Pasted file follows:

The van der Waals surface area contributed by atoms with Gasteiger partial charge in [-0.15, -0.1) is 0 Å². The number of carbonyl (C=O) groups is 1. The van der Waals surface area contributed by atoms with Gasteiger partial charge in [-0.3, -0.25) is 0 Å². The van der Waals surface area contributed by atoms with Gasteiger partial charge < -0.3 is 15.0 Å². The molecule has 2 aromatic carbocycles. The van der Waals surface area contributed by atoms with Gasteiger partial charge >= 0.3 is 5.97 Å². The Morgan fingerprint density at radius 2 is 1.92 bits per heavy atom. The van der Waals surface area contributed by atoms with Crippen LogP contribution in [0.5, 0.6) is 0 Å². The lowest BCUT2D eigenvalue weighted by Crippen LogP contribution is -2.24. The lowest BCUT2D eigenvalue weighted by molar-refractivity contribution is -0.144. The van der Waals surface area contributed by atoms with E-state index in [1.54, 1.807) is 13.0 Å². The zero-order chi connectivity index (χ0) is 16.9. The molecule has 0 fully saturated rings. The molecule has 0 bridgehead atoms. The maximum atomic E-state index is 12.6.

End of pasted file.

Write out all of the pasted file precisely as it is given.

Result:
The van der Waals surface area contributed by atoms with Gasteiger partial charge in [-0.15, -0.1) is 0 Å². The number of carbonyl (C=O) groups is 1. The van der Waals surface area contributed by atoms with Gasteiger partial charge in [-0.3, -0.25) is 0 Å². The van der Waals surface area contributed by atoms with Gasteiger partial charge < -0.3 is 15.0 Å². The molecule has 2 aromatic carbocycles. The van der Waals surface area contributed by atoms with Gasteiger partial charge >= 0.3 is 5.97 Å². The Morgan fingerprint density at radius 2 is 1.92 bits per heavy atom. The van der Waals surface area contributed by atoms with Crippen LogP contribution in [0.5, 0.6) is 0 Å². The lowest BCUT2D eigenvalue weighted by Crippen LogP contribution is -2.24. The lowest BCUT2D eigenvalue weighted by molar-refractivity contribution is -0.144. The van der Waals surface area contributed by atoms with E-state index in [1.54, 1.807) is 13.0 Å². The zero-order chi connectivity index (χ0) is 16.9. The molecule has 0 fully saturated rings. The molecule has 0 bridgehead atoms. The maximum atomic E-state index is 12.6.